2. Stock up on bulk items
    The next time you're in the grocery store, consider buying more than just one of the items on your list. A University of Portland study determined that when shoppers buy things like pasta, coffee, beans, and grain products in bulk, they save an average of 89% more money versus buying the same amount of items individually. You'll need to spend a little more upfront to build your stockpile, but your wallet will appreciate the long-term savings, as long as you stick to items that you know you'll use before they expire.

  3. Stick with quality electronics
    When you're shopping around for a new TV or laptop, the old saying about getting what you pay for definitely holds true. In a UK survey of laptop users, 60% of respondents who purchased a lesser-known brand reported experiencing issues with their computer 5 years after buying it. Just 20% of those who ponied up big bucks for bigger-name products (like Apple) said the same. The takeaway? Going with a cheaper model means having to replace it that much sooner and spending even more money in the process.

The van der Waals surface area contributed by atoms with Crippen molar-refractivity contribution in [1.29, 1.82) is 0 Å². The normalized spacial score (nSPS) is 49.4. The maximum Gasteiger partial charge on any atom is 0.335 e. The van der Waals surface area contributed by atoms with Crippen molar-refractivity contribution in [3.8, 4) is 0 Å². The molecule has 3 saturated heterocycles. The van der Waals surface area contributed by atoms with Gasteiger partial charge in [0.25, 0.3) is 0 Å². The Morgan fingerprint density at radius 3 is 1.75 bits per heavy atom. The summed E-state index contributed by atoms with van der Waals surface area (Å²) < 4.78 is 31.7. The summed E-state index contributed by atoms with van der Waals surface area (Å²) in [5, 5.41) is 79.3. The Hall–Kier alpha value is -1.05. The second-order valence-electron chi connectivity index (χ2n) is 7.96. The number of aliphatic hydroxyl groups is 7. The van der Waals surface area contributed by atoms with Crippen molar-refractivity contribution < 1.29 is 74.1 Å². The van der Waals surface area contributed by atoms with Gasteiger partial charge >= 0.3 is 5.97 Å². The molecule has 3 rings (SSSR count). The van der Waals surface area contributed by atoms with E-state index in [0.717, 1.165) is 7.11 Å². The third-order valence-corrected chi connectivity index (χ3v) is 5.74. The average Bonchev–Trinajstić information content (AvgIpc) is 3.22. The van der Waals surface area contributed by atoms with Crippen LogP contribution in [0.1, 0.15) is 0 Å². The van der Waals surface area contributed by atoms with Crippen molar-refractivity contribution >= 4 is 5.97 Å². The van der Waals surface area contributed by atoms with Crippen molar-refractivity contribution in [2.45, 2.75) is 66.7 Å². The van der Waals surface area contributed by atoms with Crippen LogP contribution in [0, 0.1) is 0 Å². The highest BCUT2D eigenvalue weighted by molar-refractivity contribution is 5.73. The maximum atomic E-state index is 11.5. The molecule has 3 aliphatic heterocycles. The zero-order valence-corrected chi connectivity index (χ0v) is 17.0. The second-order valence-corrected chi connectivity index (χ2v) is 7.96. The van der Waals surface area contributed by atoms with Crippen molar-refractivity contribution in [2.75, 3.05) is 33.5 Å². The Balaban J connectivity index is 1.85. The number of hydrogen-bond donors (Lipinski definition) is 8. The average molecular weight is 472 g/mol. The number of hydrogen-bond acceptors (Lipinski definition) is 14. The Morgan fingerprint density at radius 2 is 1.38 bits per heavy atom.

4. Invest in durable furniture
    Walking into a furniture store can leave you with a bad case of sticker shock, but there's a reason for those higher prices. The more a piece of furniture costs, the more likely it is to last for years to come.

    The next time you're out shopping for a sofa or dining set, make sure the pieces you're buying measure up to the American Home Furnishings Alliance standards of quality, so you know it's built to last. Or else you'll find yourself back at the furniture store shopping for that sofa again.

  5. Treat your feet
    Wearing shoes that are cheaply made or otherwise don't fit all that well is a pain in more ways than one.

    Not only will you need to replace them sooner, but you could be doing serious damage to your tootsies. Prescription orthotics to correct foot problems can cost as much as $800. Plunking down the extra cash for comfortable shoes to begin with can head off potentially expensive (and painful) issues down the road.

  6. Ditch the disposable diapers
    Having a baby naturally means parting with plenty of your hard-earned cash, especially in the diaper aisle. Over a 2.5-year period, parents can easily spend as much as $2,500 on disposable diapers. If you don't mind a slightly higher expense at the outset to get started, switching to cloth diapers can easily save you $1,000 to $2,000 as your little one transitions from infant to toddler.